Two years back, I wanted to start my journey as a freelancer. I wanted to use my entrepreneurial flair for something I was really good at: social media and community management. I was still at university and wanted a space to work where I could escape the contagious exam anxiety that hung over university library. I decided to get a membership of a business club. I set up a page on my blog where I volunteered an hour of my time in return for as much or as little as people were happy to donate for me to raise £500. I did not use any crowdfunding platform because before I could set up a crowdfunding page, I hit my target of £500 in three weeks through Paypal donations. It sounds strange but I was busy with university and didn’t think much of the page on my blog until it helped me achieve my target.
Fast forward to today and crowdfunding is enjoying the spotlight.
”Crowdfunding platforms raised $2.7 billion and successfully funded more than 1 million campaigns in 2012. Massolution forecasts an 81% increase in global crowdfunding volumes in 2013, to $5.1 billion. ” (Mass Solution Industry Report, 2013)
Despite the growth of crowdfunding, social enterprises do not spring to mind. For me, the things that stick out to me are 3D printing doodlers or Zach Braff raising $2 million for his new film. I had the pleasure of coming across Buzzbnk at Oxford Jam and up til that point, it had never not occurred to be that social enterprises(I knew startups could!) had dedicated platforms to help them raise capital.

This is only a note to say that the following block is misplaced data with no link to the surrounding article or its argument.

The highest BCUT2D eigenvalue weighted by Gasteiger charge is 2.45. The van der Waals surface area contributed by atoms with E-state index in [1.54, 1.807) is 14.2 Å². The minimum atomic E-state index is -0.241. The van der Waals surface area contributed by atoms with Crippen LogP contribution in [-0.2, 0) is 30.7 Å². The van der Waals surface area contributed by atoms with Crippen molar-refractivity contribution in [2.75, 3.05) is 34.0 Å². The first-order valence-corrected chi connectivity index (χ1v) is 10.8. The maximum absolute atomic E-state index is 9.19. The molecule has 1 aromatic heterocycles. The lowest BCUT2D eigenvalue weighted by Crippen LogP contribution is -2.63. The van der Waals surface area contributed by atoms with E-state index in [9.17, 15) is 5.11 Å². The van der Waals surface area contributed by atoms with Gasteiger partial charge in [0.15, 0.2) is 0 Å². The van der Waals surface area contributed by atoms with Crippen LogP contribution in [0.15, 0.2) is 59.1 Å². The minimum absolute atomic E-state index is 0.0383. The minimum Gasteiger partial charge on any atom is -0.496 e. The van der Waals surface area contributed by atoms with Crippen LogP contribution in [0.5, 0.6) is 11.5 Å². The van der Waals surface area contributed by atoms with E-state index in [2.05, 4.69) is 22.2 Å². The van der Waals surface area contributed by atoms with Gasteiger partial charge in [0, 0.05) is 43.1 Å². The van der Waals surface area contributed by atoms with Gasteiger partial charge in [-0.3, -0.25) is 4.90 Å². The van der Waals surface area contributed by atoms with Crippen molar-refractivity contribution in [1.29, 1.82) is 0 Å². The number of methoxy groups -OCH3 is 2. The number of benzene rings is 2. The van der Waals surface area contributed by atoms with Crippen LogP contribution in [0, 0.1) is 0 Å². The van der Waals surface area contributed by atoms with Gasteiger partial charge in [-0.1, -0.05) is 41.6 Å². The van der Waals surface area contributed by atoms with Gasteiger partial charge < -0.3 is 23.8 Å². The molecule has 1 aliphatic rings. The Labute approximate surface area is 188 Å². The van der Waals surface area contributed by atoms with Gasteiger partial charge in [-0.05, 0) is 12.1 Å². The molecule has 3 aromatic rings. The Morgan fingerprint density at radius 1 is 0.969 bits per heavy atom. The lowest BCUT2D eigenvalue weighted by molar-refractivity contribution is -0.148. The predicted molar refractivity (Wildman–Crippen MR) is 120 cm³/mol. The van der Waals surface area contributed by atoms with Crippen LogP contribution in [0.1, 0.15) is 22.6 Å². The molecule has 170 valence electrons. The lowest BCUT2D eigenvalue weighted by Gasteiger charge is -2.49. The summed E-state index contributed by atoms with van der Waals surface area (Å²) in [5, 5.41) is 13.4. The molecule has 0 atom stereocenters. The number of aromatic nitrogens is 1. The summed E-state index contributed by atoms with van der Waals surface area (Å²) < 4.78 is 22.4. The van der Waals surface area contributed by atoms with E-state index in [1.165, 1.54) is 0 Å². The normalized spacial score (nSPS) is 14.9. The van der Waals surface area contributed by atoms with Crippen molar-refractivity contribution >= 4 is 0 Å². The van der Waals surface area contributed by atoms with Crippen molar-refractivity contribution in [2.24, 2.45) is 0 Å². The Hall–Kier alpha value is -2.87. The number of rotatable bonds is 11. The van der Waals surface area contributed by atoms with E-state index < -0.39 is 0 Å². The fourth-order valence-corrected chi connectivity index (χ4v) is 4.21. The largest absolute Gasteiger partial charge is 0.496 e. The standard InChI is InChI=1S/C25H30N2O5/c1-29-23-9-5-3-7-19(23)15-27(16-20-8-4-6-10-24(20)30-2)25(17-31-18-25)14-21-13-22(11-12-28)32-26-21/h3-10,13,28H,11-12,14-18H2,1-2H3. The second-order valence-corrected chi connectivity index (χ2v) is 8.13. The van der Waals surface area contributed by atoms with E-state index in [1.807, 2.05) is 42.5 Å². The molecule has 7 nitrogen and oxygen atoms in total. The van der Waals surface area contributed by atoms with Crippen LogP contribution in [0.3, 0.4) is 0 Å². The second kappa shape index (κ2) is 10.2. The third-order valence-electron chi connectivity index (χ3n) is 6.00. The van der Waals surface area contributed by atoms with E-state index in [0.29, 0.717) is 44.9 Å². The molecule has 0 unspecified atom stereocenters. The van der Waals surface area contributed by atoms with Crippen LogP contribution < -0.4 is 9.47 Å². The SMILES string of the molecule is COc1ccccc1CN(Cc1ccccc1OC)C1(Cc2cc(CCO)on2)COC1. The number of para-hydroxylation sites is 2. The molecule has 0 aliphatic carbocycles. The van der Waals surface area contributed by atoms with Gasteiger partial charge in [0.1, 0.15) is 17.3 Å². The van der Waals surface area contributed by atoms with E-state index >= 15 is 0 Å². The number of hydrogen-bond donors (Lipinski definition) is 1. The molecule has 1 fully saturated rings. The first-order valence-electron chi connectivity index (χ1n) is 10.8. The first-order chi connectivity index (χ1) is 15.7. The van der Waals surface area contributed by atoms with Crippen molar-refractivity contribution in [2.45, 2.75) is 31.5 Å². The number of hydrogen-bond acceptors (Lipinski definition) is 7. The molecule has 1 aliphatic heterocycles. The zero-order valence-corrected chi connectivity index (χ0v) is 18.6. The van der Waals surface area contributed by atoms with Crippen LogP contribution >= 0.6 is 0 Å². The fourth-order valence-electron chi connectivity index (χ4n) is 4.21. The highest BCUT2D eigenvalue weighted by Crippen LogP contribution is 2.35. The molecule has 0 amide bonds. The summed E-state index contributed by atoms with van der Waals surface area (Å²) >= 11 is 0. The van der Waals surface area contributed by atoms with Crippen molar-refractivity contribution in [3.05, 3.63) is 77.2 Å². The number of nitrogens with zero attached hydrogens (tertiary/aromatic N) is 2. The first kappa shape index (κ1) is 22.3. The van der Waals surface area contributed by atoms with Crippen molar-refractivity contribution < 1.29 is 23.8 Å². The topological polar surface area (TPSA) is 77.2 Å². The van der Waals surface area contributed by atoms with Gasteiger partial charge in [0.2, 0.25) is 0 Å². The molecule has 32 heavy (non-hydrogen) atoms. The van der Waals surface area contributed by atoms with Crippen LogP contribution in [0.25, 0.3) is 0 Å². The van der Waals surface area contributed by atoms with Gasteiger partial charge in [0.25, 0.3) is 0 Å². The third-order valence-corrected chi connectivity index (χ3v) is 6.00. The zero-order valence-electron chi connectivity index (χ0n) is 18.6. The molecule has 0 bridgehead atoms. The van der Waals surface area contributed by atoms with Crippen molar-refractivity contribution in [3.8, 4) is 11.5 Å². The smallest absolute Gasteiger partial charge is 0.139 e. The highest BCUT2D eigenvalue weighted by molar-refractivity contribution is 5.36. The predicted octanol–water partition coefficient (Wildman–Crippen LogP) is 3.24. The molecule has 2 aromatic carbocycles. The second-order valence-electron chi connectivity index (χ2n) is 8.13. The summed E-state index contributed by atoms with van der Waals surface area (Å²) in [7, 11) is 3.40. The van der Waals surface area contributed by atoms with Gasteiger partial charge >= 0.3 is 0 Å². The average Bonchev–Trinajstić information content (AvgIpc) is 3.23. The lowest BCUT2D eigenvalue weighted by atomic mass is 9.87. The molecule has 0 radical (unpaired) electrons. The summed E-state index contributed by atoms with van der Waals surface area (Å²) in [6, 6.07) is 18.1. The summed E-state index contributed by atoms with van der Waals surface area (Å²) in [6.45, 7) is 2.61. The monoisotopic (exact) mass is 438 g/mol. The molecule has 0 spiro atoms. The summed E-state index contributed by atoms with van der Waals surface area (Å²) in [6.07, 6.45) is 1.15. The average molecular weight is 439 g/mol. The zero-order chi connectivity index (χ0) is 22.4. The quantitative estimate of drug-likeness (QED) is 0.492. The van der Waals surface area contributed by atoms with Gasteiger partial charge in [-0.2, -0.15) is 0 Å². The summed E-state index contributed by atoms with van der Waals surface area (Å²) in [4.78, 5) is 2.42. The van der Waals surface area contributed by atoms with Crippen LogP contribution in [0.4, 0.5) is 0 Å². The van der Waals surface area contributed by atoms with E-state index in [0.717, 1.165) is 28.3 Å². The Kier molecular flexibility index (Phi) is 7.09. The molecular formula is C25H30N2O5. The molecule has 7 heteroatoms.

Michael Norton is the Co-founder and Chairman of Buzzbnk; a regular speaker at Oxford Jam and also sits as the Director of CIVA. He calls Buzzbnk ”co-venturing” rather than crowdfunding which is an interesting way to reframe the problem of raising capital for social enterprises. By offering benefit such as discount vouchers or gifts in return for goods/services, or a loan, social enterprises can circumvent the increasingly difficult landscape of applying for grants or investment. Buzzbnk launched last year and it has helped raise over £250,000 for 26 social impact projects.
Some of the success stories come in the shape of the well-loved Hackney Pirates raised over £7,500 for their new literacy centre and The Converging World who raised a whopping £111,000 for a new wind turbine on a 5 year loan.
The problem with most crowdfunding campaigns remains that most of them fail. Social enterprises are no different in this respect. There is a steep uphill battle for social enterprises who need support in outreach and framing their ask to increase the chances of success. Interestingly, the Mass Solution Industry Report also demonstrates that while crowdfunding is booming, equity crowdfunding is yet to reach the same level. Only 4% of all crowdfunding investment were equity-based. This makes the role organisations like Buzzbnk play more important as more social enterprises turn to crowdfunding to raise equity funding.
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Crowdfunding Soared to $2.7 Billion in 2012, But Equity Funding Is Still On Ice – TIME Magazine
It’s PeerFunding, not Crowdfunding – TOM DAWKINS, StartSomeGood.com
How I Raised $12,500 on KickStarter